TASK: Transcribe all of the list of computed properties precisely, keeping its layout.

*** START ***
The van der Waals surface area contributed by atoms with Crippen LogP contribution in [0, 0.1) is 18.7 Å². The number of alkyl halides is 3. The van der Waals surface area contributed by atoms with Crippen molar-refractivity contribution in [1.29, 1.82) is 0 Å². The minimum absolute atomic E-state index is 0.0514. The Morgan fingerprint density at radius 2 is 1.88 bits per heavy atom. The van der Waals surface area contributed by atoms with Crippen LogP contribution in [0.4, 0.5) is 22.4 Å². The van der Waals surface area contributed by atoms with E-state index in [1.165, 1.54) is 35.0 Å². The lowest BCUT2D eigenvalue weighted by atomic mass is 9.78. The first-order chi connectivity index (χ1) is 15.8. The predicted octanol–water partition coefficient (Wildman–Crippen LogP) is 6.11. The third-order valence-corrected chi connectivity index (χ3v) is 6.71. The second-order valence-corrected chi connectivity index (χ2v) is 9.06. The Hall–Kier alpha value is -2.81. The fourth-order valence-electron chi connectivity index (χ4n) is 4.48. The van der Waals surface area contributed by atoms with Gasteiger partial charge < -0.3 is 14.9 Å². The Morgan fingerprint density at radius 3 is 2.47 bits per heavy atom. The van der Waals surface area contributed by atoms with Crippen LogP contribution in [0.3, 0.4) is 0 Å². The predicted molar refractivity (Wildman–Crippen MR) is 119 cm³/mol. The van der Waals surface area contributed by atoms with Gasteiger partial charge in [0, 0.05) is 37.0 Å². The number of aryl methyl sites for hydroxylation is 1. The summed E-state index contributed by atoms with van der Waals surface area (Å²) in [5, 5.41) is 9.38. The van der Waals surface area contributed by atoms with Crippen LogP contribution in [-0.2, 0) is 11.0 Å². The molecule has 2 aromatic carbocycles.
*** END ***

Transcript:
The van der Waals surface area contributed by atoms with Crippen LogP contribution in [0, 0.1) is 18.7 Å². The number of alkyl halides is 3. The van der Waals surface area contributed by atoms with Crippen molar-refractivity contribution in [1.29, 1.82) is 0 Å². The minimum absolute atomic E-state index is 0.0514. The Morgan fingerprint density at radius 2 is 1.88 bits per heavy atom. The van der Waals surface area contributed by atoms with Crippen LogP contribution in [0.4, 0.5) is 22.4 Å². The van der Waals surface area contributed by atoms with E-state index in [1.165, 1.54) is 35.0 Å². The lowest BCUT2D eigenvalue weighted by atomic mass is 9.78. The first-order chi connectivity index (χ1) is 15.8. The predicted octanol–water partition coefficient (Wildman–Crippen LogP) is 6.11. The third-order valence-corrected chi connectivity index (χ3v) is 6.71. The second-order valence-corrected chi connectivity index (χ2v) is 9.06. The Hall–Kier alpha value is -2.81. The fourth-order valence-electron chi connectivity index (χ4n) is 4.48. The van der Waals surface area contributed by atoms with Gasteiger partial charge < -0.3 is 14.9 Å². The Morgan fingerprint density at radius 3 is 2.47 bits per heavy atom. The van der Waals surface area contributed by atoms with Crippen LogP contribution in [0.3, 0.4) is 0 Å². The predicted molar refractivity (Wildman–Crippen MR) is 119 cm³/mol. The van der Waals surface area contributed by atoms with Gasteiger partial charge in [0, 0.05) is 37.0 Å². The number of aryl methyl sites for hydroxylation is 1. The summed E-state index contributed by atoms with van der Waals surface area (Å²) in [5, 5.41) is 9.38. The van der Waals surface area contributed by atoms with Crippen LogP contribution in [-0.2, 0) is 11.0 Å². The molecule has 2 aromatic carbocycles.